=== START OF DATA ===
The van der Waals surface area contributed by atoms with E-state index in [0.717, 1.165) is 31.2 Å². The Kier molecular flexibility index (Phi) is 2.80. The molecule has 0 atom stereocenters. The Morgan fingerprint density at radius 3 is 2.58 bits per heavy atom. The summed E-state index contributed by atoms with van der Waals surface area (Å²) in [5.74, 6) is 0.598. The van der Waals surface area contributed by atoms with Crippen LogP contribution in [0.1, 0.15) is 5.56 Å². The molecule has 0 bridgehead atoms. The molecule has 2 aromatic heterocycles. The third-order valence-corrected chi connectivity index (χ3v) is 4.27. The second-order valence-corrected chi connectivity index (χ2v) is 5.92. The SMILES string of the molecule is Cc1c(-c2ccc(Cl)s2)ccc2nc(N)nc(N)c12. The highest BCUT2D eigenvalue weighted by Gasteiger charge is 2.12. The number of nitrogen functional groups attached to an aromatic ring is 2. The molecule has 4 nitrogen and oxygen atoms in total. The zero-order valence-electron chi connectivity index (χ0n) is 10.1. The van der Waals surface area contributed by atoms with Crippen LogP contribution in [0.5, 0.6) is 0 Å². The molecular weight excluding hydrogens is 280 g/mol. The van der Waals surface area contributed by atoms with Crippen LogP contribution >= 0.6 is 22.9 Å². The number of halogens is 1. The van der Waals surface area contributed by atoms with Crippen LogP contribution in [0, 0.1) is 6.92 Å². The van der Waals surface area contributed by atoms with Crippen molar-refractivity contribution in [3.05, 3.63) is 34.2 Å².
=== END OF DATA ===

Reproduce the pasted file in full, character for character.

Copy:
The van der Waals surface area contributed by atoms with E-state index in [0.717, 1.165) is 31.2 Å². The Kier molecular flexibility index (Phi) is 2.80. The molecule has 0 atom stereocenters. The Morgan fingerprint density at radius 3 is 2.58 bits per heavy atom. The summed E-state index contributed by atoms with van der Waals surface area (Å²) in [5.74, 6) is 0.598. The van der Waals surface area contributed by atoms with Crippen LogP contribution in [0.1, 0.15) is 5.56 Å². The molecule has 0 bridgehead atoms. The molecule has 2 aromatic heterocycles. The third-order valence-corrected chi connectivity index (χ3v) is 4.27. The second-order valence-corrected chi connectivity index (χ2v) is 5.92. The SMILES string of the molecule is Cc1c(-c2ccc(Cl)s2)ccc2nc(N)nc(N)c12. The highest BCUT2D eigenvalue weighted by Gasteiger charge is 2.12. The number of nitrogen functional groups attached to an aromatic ring is 2. The molecule has 4 nitrogen and oxygen atoms in total. The zero-order valence-electron chi connectivity index (χ0n) is 10.1. The van der Waals surface area contributed by atoms with Crippen LogP contribution in [0.5, 0.6) is 0 Å². The molecular weight excluding hydrogens is 280 g/mol. The van der Waals surface area contributed by atoms with Crippen LogP contribution >= 0.6 is 22.9 Å². The number of halogens is 1. The van der Waals surface area contributed by atoms with Crippen LogP contribution in [0, 0.1) is 6.92 Å². The van der Waals surface area contributed by atoms with Crippen molar-refractivity contribution in [3.05, 3.63) is 34.2 Å².